In addition, if the practice were to suffer a liquidation event prior to the second bite, it is important for the physicians to know that, generally speaking, the PE firm and any lenders will recoup their funds first, with the physicians only receiving any amounts that may be left over.


Staying the course of a private medical practice involves a number of uncertainties in light of the transformation underway in the health-care industry. How will these changes impact private practicing physicians in the next 5 or 10 years? If “Medicare for all” is adopted in the next several years, how will it impact physicians in private practice? Entering into a PE transaction with an experienced management team (see item 3 below) and a critical mass of hundreds of physicians in the same specialty provides physicians facing a 10- to 20-year work horizon greater certainty with respect to their future.

Also, it increases the likelihood of successfully navigating and operating in this ever-changing environment, regardless of what the future holds. Thus, a PE transaction provides the benefit of hedging future uncertainties in health care.

But, PE transactions also present some degree of uncertainty. When the PE partner selected eventually exits its investment in the eye-care sector, who will be the new investor/partner who takes over, and how will this impact your practice? The answer is not clear, but there is some comfort in knowing that a new investor/partner — who invests even more money than the initial investor — will not want to upset the applecart and will only do so if a substantial majority of the physicians are not opposed to the investor’s involvement. In other words, the new buyer will be wary of making changes to a well-run and managed enterprise because they also hope to optimize their investment and they would not risk making changes that could disrupt this potential.


Another potential advantage of a PE partnership transaction is the benefits to the practice of improvements and efficiencies to the business and non-clinical operations of the practice, which are provided by the PE platform’s experienced professional management team.

This established corporatized infrastructure is able to obtain substantial cost savings from large-group purchasing opportunities (such as supplies, health insurance, malpractice insurance, etc.) and significantly benefit from managed-care contracting expertise, advanced EMR capabilities, sophisticated billing and collection teams, financial management, HR executives and others.

Essentially, the PE platform takes over the business of the practice and allows the physicians to focus entirely on the practice of medicine and their patients. Notably, PE investors do not want to tell physicians how to actually practice medicine. In fact, due to the corporate practice of medicine rules in many states, non-physicians cannot interfere in a physician’s clinical practice of medicine or the independent clinical judgment of physicians in connection with the treatment of patients.

However, PE investors will have decision-making control over the back office/infrastructure functions of the practice as described above, usually through an administrative services agreement. Thus, without running afoul of any prohibition of corporate practice of medicine, the PE investor’s decision-making authority could, for example, pertain to costs and expenditures. This in turn, may impact, for example, the selection of a particular EMR system that a physician may prefer that costs more than another lesser expensive system. In this example, the physicians may have to give up personal decision-making discretion and control.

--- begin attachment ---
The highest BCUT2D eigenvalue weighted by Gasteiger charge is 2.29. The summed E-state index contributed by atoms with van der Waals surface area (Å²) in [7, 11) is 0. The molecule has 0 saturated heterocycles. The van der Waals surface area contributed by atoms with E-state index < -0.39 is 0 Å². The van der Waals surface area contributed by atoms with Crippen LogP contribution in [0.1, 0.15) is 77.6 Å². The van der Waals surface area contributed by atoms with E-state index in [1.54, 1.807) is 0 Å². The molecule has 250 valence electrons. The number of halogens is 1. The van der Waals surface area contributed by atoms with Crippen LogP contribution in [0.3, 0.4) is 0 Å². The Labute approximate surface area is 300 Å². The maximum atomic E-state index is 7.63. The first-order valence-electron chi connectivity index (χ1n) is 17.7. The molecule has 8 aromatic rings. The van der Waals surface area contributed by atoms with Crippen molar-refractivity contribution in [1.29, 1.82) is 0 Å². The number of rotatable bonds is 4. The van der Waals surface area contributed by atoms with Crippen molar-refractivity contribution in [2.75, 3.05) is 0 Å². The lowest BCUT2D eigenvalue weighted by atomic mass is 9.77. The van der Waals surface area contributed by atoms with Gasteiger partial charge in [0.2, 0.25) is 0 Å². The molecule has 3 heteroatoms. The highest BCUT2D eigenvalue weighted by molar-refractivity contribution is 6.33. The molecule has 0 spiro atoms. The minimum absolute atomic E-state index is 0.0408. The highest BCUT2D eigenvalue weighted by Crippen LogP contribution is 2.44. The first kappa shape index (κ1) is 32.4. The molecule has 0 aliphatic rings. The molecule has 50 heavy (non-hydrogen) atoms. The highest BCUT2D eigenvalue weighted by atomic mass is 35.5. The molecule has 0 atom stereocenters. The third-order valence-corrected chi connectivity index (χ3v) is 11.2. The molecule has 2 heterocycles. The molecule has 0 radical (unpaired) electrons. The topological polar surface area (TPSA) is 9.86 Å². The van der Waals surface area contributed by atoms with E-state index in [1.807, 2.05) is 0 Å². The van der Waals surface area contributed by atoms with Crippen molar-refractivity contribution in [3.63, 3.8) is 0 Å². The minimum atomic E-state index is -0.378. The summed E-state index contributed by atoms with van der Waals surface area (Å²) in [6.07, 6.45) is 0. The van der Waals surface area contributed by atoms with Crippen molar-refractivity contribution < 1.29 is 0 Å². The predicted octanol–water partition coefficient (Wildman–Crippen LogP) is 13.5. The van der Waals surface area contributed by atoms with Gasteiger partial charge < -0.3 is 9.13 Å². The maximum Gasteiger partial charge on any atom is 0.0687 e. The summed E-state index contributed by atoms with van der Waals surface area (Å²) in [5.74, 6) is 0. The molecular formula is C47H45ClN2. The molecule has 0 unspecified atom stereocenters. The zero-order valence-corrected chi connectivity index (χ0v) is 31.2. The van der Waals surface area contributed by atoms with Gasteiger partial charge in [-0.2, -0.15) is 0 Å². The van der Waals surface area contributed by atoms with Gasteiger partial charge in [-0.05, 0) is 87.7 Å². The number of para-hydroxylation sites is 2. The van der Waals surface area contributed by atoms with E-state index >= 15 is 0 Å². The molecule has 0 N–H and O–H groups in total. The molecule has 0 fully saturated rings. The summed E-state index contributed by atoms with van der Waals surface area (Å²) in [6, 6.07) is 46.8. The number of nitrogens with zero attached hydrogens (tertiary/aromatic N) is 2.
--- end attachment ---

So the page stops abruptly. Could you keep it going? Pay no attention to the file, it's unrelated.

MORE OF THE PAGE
To be competitive in the transforming health-care marketplace, physician groups need to continue investing in cutting-edge medical equipment and technologies, advanced EMR, data analytics (to succeed in value-based reimbursement programs), new offices and ancillary services. But, each dollar invested in these initiatives is a dollar reduction in physician compensation.

In partnering with a PE platform, however, the PE investor provides capital for these important strategic initiatives, either through its corporate infrastructure already in place or via investing additional funds for such improvements and expansion efforts. However, a partnership with a PE investor means a future environment in which these initiatives will be assessed more critically from the perspective of strategically accreting financial value rather than personal or emotional preferences.


Any decision to proceed in a transaction with a PE platform should be made only after the physician group has done extensive reverse due diligence on its future partner.

We recommend obtaining information on the PE investor and closely examining the following:

  • The PE company’s financial ability to fund and close the transaction with your group
  • Your gut comfort level with the PE representatives and platform executives in terms of experience, truthfulness, culture, vision and fit
  • Whether this is the PE investor’s first foray into physician services, or the investor has extensive experience in this space
  • If the investor has prior experience in physician services platforms, we highly recommend:
    • Carefully assessing the PE company’s financial track record of success, both in connection with other eye-care practices (if applicable) and in connection with other physician specialty services in which it has been active (eg, dermatology, pain, dental, gastroenterology, etc)
    • Meeting (preferably) or speaking directly with multiple physicians who have partnered with the PE investor in the past 2 to 5 years (the longer the better) to find out if the PE firm has lived up to its commitments and is a good partner to work with (culturally and otherwise).

In short, conducting reverse due diligence on a prospective PE investor is critical for the physicians to ensure that they are confident that the PE investor is the right match — culturally, strategically and financially. If the answer is “no” to any of these, the physicians should seriously reconsider whether a partnership with that prospective PE investor will accomplish all their objectives.


Joining forces with PE can be exactly what your practice needs to maximize efficiency now and navigate an uncertain future in years to come. Before you commit, however, be sure to evaluate your prospective partner according to the five criteria we’ve outlined. OM